Financial services, insurance and healthcare are just some of the sectors where blockchains are likely to be heavily adopted. In fact, 90 percent of major European and North American banks are exploring blockchain solutions.

Trend 9: Platforms are the way forward for businesses

A platform is essentially a network (digital or physical) that creates value for participants by facilitating connections and exchanges between people for services, products or information. The platform is rarely the actual service provider; instead, it acts as a facilitator for the crowd, making interactions possible, easy, and safe for participants.

Platforms have given rise to businesses like Airbnb, Uber and Amazon, and are also the foundation of what Facebook and Twitter do. However, platforms offer growth opportunities across all kinds of businesses, industries and sectors – not just tech companies. Even long-running businesses with more traditional business models, like Ford, are beginning to develop platform strategies.

Find out more about these tech trends, and discover what they mean for you, in my free pre-release eBook: The 9 tech mega-trends that are shaping our world.

Bernard Marr is a best-selling author & keynote speaker on business, technology and big data. His new book is Data Strategy. To read his future posts simply join his network here.

Business #NewTech

Business #NewTech Nov 28, 2017 @ 01:25 PM 17,364
The Minimalism Movement: Where Does Your Tech Fit In?

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There’s something counterintuitive to the idea of technology interacting with a minimalist design aesthetic. Keeping up with the latest tech means buying more gadgets, whereas minimalism would propose cutting stuff out of your life.

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Tech and design minimalism go hand in hand these days.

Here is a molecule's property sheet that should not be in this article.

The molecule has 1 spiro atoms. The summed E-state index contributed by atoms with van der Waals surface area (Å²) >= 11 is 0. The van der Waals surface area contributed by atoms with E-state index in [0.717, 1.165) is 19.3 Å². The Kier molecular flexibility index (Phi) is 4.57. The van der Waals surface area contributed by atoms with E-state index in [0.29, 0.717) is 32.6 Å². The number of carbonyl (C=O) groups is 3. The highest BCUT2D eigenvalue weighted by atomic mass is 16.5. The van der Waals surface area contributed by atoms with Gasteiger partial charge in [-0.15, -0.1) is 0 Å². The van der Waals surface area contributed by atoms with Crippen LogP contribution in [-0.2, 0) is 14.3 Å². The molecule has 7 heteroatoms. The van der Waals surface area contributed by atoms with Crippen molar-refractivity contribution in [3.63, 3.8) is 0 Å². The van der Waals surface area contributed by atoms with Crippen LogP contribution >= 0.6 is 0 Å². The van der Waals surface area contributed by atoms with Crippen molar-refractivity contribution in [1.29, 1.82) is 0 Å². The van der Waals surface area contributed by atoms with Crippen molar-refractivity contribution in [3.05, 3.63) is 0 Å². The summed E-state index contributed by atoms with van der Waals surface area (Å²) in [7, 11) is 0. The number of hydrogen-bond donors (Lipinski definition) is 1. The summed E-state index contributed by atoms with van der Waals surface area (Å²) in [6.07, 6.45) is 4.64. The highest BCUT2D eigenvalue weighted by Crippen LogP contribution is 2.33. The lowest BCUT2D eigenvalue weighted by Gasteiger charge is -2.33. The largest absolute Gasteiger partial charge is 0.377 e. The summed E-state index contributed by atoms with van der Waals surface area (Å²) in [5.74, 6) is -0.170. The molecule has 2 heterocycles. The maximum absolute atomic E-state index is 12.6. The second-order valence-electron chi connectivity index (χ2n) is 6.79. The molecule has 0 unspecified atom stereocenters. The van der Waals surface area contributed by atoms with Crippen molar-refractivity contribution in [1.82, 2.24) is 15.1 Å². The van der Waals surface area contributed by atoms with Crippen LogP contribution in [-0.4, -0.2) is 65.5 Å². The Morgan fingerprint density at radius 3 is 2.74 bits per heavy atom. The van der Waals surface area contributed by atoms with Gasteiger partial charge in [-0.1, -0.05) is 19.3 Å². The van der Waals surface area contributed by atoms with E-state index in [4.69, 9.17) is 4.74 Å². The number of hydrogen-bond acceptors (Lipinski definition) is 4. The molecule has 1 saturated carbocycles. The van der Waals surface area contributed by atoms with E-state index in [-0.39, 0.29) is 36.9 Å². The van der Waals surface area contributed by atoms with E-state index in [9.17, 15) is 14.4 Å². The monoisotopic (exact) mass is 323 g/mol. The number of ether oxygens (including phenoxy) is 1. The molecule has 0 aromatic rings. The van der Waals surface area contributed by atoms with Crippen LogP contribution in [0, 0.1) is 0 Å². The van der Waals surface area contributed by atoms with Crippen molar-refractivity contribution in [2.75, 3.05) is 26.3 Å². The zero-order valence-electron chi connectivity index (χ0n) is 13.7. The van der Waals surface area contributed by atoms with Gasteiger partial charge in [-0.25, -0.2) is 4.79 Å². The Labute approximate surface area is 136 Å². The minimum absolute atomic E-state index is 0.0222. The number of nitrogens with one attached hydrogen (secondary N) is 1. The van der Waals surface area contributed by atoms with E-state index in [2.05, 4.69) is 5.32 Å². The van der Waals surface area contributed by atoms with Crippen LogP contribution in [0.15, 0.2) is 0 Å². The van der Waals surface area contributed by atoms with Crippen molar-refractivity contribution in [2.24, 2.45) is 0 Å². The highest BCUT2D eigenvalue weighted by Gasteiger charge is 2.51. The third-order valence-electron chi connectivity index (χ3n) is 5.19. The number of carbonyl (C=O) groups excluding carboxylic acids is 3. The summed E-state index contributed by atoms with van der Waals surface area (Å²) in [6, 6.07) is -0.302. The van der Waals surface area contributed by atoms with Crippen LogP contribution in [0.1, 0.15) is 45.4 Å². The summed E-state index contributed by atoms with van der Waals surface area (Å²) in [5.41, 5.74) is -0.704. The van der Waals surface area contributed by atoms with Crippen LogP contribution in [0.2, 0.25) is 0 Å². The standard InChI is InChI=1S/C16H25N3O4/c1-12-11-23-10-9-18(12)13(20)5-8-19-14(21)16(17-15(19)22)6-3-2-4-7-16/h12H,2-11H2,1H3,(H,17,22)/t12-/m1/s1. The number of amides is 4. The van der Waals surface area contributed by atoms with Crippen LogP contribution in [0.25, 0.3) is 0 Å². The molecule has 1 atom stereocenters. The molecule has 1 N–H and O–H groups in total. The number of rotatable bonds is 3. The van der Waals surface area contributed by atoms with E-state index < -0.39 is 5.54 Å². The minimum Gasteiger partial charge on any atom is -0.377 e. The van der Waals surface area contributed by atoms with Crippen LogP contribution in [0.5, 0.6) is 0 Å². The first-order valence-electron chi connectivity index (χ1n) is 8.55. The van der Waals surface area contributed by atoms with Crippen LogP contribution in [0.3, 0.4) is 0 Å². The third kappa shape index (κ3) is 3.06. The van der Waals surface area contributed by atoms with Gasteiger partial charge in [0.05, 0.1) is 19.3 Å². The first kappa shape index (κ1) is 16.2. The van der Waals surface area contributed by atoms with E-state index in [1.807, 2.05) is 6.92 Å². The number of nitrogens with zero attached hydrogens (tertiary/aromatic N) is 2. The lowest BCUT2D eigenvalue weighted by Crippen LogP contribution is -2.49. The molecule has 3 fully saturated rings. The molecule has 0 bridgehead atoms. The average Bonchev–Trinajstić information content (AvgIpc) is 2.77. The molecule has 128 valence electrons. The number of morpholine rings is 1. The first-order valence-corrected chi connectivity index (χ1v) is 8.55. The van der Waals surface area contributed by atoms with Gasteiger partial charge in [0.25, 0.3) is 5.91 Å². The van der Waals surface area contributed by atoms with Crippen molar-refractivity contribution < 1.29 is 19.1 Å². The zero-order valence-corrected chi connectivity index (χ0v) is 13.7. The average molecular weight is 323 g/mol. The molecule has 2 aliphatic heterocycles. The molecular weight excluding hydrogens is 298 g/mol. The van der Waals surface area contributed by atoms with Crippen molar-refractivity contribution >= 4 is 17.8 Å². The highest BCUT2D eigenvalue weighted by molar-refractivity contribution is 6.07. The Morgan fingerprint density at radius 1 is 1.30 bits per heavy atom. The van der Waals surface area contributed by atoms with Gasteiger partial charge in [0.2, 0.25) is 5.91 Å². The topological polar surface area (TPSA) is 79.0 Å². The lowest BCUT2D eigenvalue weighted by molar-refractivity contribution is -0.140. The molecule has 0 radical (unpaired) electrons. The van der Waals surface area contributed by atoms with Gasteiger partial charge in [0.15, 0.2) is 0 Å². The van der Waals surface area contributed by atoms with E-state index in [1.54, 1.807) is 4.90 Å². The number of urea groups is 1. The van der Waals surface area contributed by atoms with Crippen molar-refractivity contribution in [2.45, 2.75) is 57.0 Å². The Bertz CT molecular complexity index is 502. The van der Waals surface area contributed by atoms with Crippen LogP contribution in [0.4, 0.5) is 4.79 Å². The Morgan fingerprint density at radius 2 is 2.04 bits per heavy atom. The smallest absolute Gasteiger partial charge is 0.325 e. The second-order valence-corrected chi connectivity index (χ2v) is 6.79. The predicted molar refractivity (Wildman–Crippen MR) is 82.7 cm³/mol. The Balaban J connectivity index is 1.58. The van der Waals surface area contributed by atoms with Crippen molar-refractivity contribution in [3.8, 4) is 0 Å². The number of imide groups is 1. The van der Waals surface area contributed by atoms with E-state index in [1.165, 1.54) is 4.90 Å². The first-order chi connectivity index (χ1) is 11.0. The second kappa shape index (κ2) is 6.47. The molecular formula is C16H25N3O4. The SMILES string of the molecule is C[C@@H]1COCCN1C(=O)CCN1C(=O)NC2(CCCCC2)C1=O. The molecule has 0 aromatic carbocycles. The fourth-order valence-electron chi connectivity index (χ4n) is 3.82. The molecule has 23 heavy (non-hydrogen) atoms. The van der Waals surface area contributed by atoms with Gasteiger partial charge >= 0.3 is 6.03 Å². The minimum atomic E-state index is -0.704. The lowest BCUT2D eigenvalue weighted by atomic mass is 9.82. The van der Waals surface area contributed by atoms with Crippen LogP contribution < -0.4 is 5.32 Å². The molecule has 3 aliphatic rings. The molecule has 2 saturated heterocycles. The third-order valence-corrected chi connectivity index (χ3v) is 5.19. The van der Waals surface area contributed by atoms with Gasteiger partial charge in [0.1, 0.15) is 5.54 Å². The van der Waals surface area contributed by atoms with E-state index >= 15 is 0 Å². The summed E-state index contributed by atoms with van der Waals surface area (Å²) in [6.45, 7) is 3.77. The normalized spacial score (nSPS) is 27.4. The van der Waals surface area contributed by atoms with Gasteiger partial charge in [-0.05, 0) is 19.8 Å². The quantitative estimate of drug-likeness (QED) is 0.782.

But somewhere between those clunky ‘90s home computers and today, digital innovation began to embrace principles of minimalism in design, form and function. It became important for companies to think, not simply about what else they could convince people to buy, but what technology could replace and simplify in people’s lives.

Minimalism as an artistic movement developed in post-WWII western countries, though it was influenced by Japanese traditional culture of Zen philosophy. Visual art of distilled elements, sparse musical compositions and minimalist design and architecture popularized by the German Bauhaus art school were all part of this significant cultural movement. There’s even a minimalism literary genre that eschews adverbs and practices an economy of words in its style.

But more recently, a personalized concept of minimalism has emerged—a lifestyle of minimalism—closely tied to an interest in mindfulness, the process of bringing attention to the present moment, eschewing multitasking. Minimalist living is about finding the central features of your life that bring you happiness and let you accomplish what you need to while jettisoning the rest.

“If I were to put a personal spin on it, a lot of it was connected to coming out of the Great Recession,” says Cary Fortin, who cofounded New Minimalism, a minimalist consulting service in San Francisco.